The Scientific Committee on Emerging and Zoonotic Diseases (SCEZD) of the Centre for Health Protection (CHP) of the Department of Health convened a meeting this afternoon (August 26) to discuss the latest situation of Middle East Respiratory Syndrome and human cases of avian influenza A(H7N9).
As regards Middle East Respiratory Syndrome, the SCEZD was updated that, to date, more than 100 cases had been identified in the Middle East, Europe and North Africa since September 2012. Over 80 per cent of the cases have been reported since April 2013, with the identification of some mild and asymptomatic cases, possibly related to improvement in case finding in recent months.
So far, all cases have either occurred in the Middle East or have had direct links to a primary case infected in the Middle East.
People of all age groups were affected, although middle-aged or older males were over-represented. The majority of the cases had reported co-morbidities. Patients usually presented with acute febrile respiratory symptoms but immunocompromised individuals may have atypical presentations. Co-infection was also observed in some cases. The fatality rate remained high at around 50 per cent. The longest incubation period has been about 14 days.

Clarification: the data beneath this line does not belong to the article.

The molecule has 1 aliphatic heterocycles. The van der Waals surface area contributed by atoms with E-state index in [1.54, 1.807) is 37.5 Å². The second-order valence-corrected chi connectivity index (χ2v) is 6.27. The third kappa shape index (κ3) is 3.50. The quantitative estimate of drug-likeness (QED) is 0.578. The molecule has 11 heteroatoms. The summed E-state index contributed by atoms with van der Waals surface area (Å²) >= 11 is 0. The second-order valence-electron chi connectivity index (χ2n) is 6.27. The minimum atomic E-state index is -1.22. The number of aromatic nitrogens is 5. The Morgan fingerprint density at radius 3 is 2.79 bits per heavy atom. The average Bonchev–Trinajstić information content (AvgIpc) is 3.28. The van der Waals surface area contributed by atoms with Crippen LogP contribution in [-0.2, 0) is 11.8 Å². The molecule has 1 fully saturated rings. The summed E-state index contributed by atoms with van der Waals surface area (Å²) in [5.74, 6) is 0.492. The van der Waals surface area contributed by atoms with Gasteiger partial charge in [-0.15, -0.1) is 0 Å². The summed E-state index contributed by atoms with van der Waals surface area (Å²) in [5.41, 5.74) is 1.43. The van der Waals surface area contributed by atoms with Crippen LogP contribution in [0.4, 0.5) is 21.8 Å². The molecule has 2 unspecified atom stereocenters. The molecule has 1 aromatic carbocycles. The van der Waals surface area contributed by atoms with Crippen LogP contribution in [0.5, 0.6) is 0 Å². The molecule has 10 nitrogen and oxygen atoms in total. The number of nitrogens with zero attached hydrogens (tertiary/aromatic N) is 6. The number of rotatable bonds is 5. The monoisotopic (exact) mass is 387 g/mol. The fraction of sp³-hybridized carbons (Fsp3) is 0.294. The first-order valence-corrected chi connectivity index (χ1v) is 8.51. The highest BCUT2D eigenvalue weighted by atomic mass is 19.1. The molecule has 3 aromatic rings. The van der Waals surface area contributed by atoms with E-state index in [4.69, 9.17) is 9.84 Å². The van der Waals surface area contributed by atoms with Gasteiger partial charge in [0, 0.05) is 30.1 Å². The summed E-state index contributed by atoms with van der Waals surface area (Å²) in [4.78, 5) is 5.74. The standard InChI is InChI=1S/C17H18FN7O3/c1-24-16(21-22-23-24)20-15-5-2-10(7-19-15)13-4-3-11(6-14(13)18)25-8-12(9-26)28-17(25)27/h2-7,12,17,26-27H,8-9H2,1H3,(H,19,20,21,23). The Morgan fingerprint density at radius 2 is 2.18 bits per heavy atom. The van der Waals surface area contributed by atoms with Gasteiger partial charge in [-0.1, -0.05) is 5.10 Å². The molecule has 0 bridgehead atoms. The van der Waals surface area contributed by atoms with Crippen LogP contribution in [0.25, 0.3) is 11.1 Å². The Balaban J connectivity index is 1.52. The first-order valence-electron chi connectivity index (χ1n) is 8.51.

At the meeting, Members considered that Middle East Respiratory Syndrome is an emerging infection whose animal source has yet to be identified.
Members are of the view that the currently observed pattern of disease occurrence could be consistent with ongoing transmission in an animal reservoir with sporadic spillover into humans resulting in non-sustained clusters, but unrecognised sustained transmission among humans with occasional severe cases cannot be excluded.
The SCEZD reviewed that person-to-person transmission had occurred in many clusters, either in household, work environment or health-care settings. With the exception of the health facility-associated cluster in the eastern region of the Kingdom of Saudi Arabia, the number of confirmed secondary cases per cluster has remained low. To date, evidence does not support sustained human-to-human transmission and the pandemic potential of the virus is considered low.